“The rollers on our mowers lay the grass leaf blades over, and the pattern is just the reflection of the sun off the leaf blades.”
Preparation for tournament play may begin days ahead of time.
“If there’s a three-day tournament on a weekend, we’ll pick a mowing pattern and maybe start mowing that Tuesday or Wednesday,” Carrick explained. “In a perfect world, we’ll mow between each game. Mowing’s a good way to clean a field up, too. We have baskets which act like a vacuum and the rollers which smooth it down.”
As for the geometric patterns that appear on the fields, Carrick said that go-to templates may do in a pinch or when weather’s threatening, but that some new ideas come via research.
“A lot of times, we’ll just look online,” he explained. “We’ll use Google, and we’ll see a pattern. It’s hard to come up with new patterns now because so many have been done, but we’ll watch TV at night and watch a game, and if we like a pattern we see we may tweak it and make it our own. It may be a group discussion, like, “Hey, what do you think will look good today? We’ve got a wipe board, and we’ll even draw it out sometimes.
“For televised games we may try to a little more. We know where the cameras will be positioned, so we may try to angle (a design) a little more toward a camera.”
Carrick arrived at UNC five ago when his predecessor took a position with the Washington Nationals major league baseball team. This fall will mark Jermane’s third season. With all the expertise and experience on Carolina’s turf crew, however, Carrick said some days are better than others.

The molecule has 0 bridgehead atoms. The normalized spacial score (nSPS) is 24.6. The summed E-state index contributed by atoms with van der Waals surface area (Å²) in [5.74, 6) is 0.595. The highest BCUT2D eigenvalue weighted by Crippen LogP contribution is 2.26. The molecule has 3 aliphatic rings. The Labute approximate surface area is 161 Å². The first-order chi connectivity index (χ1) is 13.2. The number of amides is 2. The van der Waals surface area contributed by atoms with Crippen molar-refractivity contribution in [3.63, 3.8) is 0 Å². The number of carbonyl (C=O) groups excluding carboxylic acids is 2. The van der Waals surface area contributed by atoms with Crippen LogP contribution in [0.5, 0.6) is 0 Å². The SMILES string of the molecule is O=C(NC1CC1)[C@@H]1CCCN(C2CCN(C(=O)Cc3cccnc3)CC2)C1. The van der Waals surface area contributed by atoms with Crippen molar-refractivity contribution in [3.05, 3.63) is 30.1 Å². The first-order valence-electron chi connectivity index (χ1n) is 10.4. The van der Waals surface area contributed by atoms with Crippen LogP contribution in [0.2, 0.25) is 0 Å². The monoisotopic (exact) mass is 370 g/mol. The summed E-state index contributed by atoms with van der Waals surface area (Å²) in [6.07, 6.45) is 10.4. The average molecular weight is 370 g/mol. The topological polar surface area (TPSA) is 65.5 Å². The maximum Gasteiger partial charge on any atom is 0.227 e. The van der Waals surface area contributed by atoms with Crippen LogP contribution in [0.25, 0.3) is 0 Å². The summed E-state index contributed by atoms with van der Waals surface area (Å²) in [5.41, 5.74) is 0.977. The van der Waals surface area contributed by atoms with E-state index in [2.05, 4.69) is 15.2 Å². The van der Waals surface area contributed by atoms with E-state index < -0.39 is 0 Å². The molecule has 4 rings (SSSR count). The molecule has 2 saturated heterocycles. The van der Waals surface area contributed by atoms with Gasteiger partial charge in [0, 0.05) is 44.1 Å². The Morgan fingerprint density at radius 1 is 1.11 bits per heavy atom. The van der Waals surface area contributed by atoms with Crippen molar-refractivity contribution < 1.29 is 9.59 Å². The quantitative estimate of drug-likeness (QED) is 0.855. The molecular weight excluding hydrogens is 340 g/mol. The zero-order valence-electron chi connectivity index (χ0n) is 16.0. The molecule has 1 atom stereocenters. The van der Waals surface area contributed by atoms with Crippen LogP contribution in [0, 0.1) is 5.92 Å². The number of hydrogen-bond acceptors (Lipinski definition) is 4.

“Some days, you can just mow a straighter line than others,” he said, laughing. “I don’t know the reason why. ... (If) it doesn’t end up looking like we thought it would, we’ll just change it. If you do a pass you don’t like, you just do another pass in the other direction, and it’ll take it right out.”
Some designs are tougher to mow than others.
“A baseball (was tough),” he offered. “We also tried to mow a flag into the baseball infield for military appreciation day, and there was a lot of measuring.”
“It looked good though,” Jermane said.
“Yeah, a lot of times we’ll have to measure a design out and pull string,” Carrick said. “A lot of the ones that look more elaborate — like a checkerboard — just take longer.”
While some artists are never recognized during their lifetimes, Carrick and crew often see their handiwork on live television.
“We don’t get a ton of TV games, but when we do, we try to make sure to get to a TV and check it out,” Carrick said.
“If it’s on ESPN3, when the game starts, and I’ll go back to the office and find it,” Jermane added.
“And we’re tough on each other,” Carrick said. “If you mow a crooked line, you’re not getting away with it. But, also, if we turn a game on and the Nationals or N.C. State or Duke are playing, we know the people doing that, and we’ll text them and tell them that their field looks great.”
With a lot of freedom granted by supervisors, Carrick said there are a few designs he would like to try.
“A lot of teams will do the skyline of their city,” Carrick said. “The New York Mets did it a couple years ago. We don’t have a skyline to do, really, but everyone wants us to put the Old Well. We haven’t tackled that yet, but we did the UNC logo for the N.C. state baseball game.”
Martin Luther King, Jr. said that each man should do his job “as a Michelangelo painted, or Beethoven composed music or Shakespeare wrote poetry.”
Here are a handful who have raised turf management to an art form, doing their part — and mower — for Carolina.